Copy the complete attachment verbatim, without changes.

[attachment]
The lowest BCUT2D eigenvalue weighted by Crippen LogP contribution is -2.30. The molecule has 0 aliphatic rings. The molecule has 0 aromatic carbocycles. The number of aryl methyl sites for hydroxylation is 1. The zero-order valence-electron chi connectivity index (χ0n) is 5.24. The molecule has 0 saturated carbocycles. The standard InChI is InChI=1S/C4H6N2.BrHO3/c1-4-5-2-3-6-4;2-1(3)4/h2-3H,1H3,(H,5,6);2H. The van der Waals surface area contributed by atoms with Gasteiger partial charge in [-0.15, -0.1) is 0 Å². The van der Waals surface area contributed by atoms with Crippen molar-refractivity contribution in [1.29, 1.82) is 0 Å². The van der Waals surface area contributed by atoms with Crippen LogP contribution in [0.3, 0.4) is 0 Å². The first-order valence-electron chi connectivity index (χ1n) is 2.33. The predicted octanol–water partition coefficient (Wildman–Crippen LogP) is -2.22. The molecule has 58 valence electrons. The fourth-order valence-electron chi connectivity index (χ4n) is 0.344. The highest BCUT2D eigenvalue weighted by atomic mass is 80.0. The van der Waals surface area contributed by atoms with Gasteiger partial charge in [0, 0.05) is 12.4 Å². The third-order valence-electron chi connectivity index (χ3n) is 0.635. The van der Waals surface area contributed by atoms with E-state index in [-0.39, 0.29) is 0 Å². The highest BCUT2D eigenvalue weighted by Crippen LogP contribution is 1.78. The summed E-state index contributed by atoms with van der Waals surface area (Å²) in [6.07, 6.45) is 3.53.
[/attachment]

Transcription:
The lowest BCUT2D eigenvalue weighted by Crippen LogP contribution is -2.30. The molecule has 0 aliphatic rings. The molecule has 0 aromatic carbocycles. The number of aryl methyl sites for hydroxylation is 1. The zero-order valence-electron chi connectivity index (χ0n) is 5.24. The molecule has 0 saturated carbocycles. The standard InChI is InChI=1S/C4H6N2.BrHO3/c1-4-5-2-3-6-4;2-1(3)4/h2-3H,1H3,(H,5,6);2H. The van der Waals surface area contributed by atoms with Gasteiger partial charge in [-0.15, -0.1) is 0 Å². The van der Waals surface area contributed by atoms with Crippen molar-refractivity contribution in [1.29, 1.82) is 0 Å². The van der Waals surface area contributed by atoms with Crippen LogP contribution in [0.3, 0.4) is 0 Å². The first-order valence-electron chi connectivity index (χ1n) is 2.33. The predicted octanol–water partition coefficient (Wildman–Crippen LogP) is -2.22. The molecule has 58 valence electrons. The fourth-order valence-electron chi connectivity index (χ4n) is 0.344. The highest BCUT2D eigenvalue weighted by atomic mass is 80.0. The van der Waals surface area contributed by atoms with Gasteiger partial charge in [0, 0.05) is 12.4 Å². The third-order valence-electron chi connectivity index (χ3n) is 0.635. The van der Waals surface area contributed by atoms with E-state index in [-0.39, 0.29) is 0 Å². The highest BCUT2D eigenvalue weighted by Crippen LogP contribution is 1.78. The summed E-state index contributed by atoms with van der Waals surface area (Å²) in [6.07, 6.45) is 3.53.